Does anything about this say “Anglican” to you? It might as well be a gathering of Calvary Chapel pastors in Costa Mesa – scratch that, they would all be wearing Hawaiian shirts. But you get the point. No collars, no stoles, just a bunch of guys who look just like the corporate world we live in. There is nothing sinful in this, but it illustrates the larger point. The AMiA winter conference doesn’t meet in a sacred place, it meets in some auditorium with pastel and purple backdrops. It uses the same soft-rock bland worship that you can find at a million other churches in the USA. Speakers don’t wear collars. Bishop Murphy gushes about stupid books from the corporate world that push some sort of trendy nonsense.

The message seems to be, “Anglicans are just like every other evangelicals except that we have a prayer book we may or may not use once in awhile.” If there is no difference, what is the point of being Anglican? Being culturally relevant is fine, blending in to the point of disappearing is another. Do I really want to see more middle aged men that act like CEOs? Young guys who are missional and hip and have the correct facial hair? I guess it wouldn’t bother me so much if there was a solid theological core to all of this, but there isn’t. It isn’t terribly 39 Articles-centric. It is a mish-mash. There are pockets of solidity, but will they become the norm, or are we looking at Baptists with a prayer book?

What are the 39 Articles?

Ryle on the Articles:

Now, first of all, what are the Thirty-nine Articles? This
is a question which many will be ready to ask, and one to
which it is absolutely necessary to return an answer. It is a
melancholy fact, explain it as we may, that for the last 200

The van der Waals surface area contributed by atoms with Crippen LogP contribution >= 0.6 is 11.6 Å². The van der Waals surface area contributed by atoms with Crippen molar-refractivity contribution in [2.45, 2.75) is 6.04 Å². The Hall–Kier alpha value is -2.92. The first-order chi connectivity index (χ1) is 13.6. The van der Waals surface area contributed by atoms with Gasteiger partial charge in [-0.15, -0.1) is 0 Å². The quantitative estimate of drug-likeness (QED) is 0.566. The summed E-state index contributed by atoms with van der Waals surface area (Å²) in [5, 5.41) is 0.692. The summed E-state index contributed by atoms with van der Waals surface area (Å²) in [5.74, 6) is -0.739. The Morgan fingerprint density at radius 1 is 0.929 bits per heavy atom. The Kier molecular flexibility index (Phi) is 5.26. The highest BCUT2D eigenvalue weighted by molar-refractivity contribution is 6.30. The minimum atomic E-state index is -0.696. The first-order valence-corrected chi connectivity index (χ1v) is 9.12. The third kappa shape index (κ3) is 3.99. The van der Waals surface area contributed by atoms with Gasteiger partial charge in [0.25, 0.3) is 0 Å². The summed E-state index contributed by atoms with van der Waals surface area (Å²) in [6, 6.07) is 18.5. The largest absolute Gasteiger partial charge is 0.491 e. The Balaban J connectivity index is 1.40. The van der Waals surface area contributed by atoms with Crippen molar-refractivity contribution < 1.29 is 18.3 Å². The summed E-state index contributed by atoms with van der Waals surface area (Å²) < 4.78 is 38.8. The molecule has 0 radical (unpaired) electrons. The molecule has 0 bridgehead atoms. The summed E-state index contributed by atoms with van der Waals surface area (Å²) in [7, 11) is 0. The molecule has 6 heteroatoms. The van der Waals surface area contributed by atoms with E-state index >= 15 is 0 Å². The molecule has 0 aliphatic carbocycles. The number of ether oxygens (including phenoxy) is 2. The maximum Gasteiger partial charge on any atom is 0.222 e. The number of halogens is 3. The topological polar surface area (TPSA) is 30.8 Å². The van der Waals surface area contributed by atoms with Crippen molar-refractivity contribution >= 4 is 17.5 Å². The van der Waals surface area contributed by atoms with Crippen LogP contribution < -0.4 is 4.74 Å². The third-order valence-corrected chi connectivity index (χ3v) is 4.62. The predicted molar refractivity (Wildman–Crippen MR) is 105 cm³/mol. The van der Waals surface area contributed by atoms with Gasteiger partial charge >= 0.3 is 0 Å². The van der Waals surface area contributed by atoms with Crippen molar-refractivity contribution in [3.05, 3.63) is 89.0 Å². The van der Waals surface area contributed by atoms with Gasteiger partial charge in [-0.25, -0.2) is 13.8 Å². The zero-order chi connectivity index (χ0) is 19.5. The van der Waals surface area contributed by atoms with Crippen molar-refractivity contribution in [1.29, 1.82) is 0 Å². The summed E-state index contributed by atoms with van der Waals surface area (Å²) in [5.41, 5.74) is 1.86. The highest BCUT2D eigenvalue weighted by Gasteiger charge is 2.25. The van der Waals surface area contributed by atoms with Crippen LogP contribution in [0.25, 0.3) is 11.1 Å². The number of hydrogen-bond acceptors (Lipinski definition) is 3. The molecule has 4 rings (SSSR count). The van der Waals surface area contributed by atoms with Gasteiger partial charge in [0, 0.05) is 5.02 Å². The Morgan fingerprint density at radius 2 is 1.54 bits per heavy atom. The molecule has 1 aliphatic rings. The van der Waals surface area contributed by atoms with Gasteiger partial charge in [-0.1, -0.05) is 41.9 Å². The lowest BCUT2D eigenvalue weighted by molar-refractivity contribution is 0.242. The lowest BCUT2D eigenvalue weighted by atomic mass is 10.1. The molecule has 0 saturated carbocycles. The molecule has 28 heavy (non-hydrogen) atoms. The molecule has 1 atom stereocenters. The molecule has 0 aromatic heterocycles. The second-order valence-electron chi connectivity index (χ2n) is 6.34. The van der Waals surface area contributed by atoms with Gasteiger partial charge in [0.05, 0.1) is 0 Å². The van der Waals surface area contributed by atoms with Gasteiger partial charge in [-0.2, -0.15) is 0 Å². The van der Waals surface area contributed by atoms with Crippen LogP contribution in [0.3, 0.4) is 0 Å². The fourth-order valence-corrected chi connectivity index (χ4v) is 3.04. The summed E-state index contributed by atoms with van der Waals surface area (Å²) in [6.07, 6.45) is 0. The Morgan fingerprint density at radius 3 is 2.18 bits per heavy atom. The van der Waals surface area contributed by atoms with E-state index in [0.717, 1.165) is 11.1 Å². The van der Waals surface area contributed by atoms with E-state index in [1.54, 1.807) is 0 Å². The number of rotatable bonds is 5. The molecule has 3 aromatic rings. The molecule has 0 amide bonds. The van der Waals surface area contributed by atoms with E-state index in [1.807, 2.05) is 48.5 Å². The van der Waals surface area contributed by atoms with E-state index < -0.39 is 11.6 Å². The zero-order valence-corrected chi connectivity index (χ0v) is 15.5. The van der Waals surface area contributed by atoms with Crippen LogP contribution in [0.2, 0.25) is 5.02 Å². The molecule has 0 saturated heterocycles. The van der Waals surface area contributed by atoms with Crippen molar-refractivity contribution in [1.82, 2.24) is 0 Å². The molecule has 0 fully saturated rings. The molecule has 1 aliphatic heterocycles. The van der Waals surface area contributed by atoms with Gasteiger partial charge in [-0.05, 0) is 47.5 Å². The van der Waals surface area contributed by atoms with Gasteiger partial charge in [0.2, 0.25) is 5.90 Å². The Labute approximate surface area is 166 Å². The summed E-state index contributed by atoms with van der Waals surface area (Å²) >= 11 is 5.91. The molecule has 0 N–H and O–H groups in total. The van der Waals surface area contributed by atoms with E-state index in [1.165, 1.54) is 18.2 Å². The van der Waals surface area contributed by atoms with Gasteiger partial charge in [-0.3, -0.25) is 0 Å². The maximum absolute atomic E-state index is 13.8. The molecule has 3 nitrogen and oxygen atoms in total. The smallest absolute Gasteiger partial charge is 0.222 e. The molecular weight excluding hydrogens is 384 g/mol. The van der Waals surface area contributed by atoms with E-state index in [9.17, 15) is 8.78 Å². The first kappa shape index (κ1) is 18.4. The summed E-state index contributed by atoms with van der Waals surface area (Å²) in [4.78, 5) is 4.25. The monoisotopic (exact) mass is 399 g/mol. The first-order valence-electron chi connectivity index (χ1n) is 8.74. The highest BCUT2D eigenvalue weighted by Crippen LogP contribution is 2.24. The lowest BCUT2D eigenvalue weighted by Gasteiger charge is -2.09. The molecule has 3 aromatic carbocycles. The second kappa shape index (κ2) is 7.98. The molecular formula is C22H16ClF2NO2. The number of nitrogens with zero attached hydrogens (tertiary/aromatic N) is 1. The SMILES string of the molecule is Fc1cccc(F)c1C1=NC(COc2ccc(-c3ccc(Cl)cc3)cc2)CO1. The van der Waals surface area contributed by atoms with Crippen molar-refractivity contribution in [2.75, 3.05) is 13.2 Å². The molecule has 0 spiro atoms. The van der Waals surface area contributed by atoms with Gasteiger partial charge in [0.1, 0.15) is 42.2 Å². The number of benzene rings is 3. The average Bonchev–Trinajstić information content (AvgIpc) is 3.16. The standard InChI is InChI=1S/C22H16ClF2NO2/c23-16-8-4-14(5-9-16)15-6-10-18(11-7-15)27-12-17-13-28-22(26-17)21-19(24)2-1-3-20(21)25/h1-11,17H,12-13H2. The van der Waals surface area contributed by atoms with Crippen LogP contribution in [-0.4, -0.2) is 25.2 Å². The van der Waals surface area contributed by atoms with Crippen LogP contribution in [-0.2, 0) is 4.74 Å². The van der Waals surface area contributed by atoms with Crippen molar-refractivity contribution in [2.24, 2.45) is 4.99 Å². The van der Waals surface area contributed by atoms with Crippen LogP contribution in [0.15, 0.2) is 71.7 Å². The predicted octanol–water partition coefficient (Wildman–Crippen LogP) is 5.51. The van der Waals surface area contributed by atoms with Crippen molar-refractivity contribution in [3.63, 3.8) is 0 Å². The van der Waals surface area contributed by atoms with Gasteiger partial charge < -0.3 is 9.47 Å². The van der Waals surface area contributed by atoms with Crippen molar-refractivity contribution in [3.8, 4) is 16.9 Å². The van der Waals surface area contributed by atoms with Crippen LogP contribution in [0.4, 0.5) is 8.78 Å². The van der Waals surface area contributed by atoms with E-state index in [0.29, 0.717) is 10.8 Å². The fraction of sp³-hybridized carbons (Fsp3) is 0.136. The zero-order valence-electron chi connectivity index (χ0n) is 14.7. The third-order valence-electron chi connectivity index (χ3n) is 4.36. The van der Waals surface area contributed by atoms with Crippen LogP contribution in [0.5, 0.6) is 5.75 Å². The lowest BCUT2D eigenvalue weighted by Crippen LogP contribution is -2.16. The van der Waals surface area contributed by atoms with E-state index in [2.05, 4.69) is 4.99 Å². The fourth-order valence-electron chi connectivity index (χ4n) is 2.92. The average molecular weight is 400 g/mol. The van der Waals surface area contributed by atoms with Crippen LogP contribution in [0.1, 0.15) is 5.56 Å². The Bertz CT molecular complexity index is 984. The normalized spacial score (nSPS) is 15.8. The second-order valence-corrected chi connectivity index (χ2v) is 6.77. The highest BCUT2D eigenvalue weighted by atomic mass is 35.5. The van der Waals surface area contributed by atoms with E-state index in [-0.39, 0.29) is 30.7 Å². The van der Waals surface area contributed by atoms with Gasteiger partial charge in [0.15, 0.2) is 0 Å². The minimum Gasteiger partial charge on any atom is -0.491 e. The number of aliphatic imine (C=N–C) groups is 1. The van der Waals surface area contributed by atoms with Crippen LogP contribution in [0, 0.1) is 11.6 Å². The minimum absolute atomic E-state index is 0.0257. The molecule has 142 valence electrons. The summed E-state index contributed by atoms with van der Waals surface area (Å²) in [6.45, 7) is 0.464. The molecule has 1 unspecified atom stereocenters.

years the Articles have fallen into great and undeserved neglect.
Thousands and myriads of Churchmen, I am fully persuaded,
have never read them, never even looked at them, and of course
know nothing whatever of their contents. I make no apology
therefore for beginning with that which every Churchman
ought to know. I will briefly state what the Thirty-nine
Articles are.

The Thirty-nine Articles are a brief and condensed statement,
under thirty-nine heads or propositions, of what the Church of
England regards as the chief doctrines which her chief members
ought to hold and believe. They were, most of them, gathered
by our Reformers out of Holy Scripture. They were carefully
packed up and summarized in the most accurate and precise
language, of which every word was delicately weighed, and had
a special meaning. Some of the Articles are positive, and
declare directly what the Church of England regards as Bible
truth and worthy of belief. Some of them are negative, and
declare what the Church of England considers erroneous and
unworthy of credence. Some few of them are simple statements
of the Church s judgment on points which were somewhat
controverted, even among Protestants, 300 hundred years ago,
and on which Churchmen might need an expression of opinion.
Such is the document commonly called the Thirty-nine Articles;
and all who wish to read it will find it at the end of every
properly printed Prayer-book. At all events, any Prayer-book
which does not contain the Articles is a most imperfect,
mutilated, and barely honest copy of the Liturgy.